• the other side acting in person;
  • the costs being disputed by the other side;
  • there being more witnesses or documents than normal;
  • preliminary issues which may need to be determined by the tribunal.

Items To Note The costs include the work involved with reviewing the relevant documents and advising on relevant legal principles, liaising with the Advisory, Conciliation and Arbitration Service, monitoring the prospects of settlement, making or defending the claim, preparing for and attending a case management conference, preparing witness statements and other relevant documents, preparing or agreeing upon a trial bundle, preparing for and attending the hearing, arranging advocacy on your behalf and dealing with remedies and compensation following the hearing. We will ask you to pay money at the beginning of the matter and again at particular stages of the case. If we agree to defer the payment of our costs by entering into a damages-based agreement or a conditional fee agreement, our fees are not payable until the end of the work. You will be asked to pay money that is due to other people as those costs arise during the case. The costs quoted above do not include enforcement action or any appeals.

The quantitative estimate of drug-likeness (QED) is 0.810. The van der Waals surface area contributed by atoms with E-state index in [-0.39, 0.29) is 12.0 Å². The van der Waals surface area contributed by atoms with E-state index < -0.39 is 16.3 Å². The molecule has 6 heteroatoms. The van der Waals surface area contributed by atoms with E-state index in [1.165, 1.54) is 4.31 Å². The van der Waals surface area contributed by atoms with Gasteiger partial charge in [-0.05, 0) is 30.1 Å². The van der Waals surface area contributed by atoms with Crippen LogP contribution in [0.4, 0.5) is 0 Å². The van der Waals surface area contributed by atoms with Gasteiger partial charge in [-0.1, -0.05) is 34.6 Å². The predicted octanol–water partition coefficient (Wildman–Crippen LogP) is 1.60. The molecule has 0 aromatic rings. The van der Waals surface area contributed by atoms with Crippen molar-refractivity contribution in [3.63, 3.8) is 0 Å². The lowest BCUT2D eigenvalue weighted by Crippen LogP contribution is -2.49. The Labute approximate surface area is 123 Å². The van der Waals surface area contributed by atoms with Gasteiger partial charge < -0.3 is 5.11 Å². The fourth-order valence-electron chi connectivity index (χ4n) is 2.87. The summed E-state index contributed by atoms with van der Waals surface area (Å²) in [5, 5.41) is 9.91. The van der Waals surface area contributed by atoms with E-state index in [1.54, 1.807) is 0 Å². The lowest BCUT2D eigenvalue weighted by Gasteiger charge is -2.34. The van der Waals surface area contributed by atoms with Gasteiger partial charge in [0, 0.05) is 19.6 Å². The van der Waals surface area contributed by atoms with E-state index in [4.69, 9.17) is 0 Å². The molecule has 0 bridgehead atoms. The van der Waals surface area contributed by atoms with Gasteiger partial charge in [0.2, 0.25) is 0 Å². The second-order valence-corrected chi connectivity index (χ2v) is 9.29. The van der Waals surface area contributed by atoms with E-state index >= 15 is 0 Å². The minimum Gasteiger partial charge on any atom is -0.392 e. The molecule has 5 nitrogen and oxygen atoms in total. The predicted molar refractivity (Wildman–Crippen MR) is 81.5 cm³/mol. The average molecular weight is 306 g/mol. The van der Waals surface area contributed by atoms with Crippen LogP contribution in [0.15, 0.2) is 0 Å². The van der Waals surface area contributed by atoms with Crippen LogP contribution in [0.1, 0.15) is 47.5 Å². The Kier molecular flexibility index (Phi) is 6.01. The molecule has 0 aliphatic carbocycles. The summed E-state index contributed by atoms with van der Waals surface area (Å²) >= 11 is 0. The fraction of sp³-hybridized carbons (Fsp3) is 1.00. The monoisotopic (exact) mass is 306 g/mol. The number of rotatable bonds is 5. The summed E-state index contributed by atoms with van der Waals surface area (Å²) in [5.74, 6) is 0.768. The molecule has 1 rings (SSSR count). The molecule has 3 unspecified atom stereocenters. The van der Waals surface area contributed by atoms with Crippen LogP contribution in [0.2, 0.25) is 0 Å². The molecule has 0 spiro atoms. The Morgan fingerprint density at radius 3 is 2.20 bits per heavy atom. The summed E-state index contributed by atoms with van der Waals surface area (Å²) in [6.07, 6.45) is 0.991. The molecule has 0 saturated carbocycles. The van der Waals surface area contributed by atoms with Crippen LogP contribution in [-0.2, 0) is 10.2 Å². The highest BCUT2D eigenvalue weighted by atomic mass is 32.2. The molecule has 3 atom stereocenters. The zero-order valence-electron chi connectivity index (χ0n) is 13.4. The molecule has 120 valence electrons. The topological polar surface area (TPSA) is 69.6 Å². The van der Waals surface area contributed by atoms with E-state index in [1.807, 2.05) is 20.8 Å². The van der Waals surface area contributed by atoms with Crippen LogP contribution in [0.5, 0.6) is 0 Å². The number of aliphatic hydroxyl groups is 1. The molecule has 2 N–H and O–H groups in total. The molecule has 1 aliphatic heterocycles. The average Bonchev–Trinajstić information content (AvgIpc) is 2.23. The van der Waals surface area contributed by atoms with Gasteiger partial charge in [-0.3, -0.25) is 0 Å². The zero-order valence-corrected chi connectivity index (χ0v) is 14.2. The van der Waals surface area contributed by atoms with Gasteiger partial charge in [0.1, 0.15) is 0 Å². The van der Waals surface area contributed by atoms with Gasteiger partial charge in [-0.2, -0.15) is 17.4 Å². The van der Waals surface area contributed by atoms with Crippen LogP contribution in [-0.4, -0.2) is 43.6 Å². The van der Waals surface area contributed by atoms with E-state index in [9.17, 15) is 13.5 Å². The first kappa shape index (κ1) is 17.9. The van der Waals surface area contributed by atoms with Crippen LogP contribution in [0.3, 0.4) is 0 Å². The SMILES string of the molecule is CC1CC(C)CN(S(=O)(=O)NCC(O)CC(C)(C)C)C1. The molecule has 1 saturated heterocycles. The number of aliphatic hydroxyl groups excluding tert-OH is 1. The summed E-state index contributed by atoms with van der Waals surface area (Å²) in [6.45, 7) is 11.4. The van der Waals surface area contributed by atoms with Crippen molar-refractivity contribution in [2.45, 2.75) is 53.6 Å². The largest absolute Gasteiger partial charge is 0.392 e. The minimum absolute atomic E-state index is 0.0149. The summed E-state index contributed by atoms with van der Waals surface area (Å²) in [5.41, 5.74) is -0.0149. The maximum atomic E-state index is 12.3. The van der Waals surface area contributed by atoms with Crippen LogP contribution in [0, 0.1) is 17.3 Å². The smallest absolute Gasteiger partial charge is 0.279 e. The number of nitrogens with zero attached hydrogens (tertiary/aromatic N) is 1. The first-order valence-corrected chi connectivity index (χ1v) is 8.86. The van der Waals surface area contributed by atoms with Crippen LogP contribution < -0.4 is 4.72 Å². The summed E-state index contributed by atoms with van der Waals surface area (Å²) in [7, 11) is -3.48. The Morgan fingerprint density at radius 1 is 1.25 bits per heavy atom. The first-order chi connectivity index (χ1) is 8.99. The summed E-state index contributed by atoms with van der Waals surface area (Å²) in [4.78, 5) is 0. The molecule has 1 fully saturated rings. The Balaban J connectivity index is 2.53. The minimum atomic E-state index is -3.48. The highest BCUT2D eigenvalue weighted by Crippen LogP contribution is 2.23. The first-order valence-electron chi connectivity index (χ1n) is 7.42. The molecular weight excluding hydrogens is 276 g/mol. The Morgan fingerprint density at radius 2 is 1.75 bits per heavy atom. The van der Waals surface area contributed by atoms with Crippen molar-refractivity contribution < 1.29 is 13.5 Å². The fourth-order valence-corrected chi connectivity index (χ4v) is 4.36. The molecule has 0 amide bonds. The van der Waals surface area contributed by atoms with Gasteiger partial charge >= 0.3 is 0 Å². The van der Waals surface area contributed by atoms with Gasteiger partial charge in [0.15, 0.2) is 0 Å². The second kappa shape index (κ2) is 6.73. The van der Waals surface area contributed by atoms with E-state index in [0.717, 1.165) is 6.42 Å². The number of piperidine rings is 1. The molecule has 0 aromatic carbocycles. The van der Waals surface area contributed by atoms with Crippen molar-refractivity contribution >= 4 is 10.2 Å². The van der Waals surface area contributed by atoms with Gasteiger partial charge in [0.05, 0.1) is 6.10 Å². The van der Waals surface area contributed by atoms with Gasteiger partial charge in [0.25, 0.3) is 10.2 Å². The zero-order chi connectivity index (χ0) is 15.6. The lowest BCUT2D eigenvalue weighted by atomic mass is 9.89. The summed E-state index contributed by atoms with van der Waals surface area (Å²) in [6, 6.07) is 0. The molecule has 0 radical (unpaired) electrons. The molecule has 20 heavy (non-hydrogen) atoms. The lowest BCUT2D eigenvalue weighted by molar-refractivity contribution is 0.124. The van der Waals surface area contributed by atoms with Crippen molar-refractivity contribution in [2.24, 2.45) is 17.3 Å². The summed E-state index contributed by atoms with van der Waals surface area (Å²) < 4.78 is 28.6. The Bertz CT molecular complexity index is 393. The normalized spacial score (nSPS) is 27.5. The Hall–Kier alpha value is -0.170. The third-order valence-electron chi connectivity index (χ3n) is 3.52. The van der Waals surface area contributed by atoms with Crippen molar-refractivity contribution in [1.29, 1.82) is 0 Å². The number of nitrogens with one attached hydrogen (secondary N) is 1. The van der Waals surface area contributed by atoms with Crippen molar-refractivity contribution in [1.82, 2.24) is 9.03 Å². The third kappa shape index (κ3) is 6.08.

Matters usually take 12 to 18 months to reach a final hearing. If there is an appeal or enforcement action is needed, the matter will take much longer to resolve.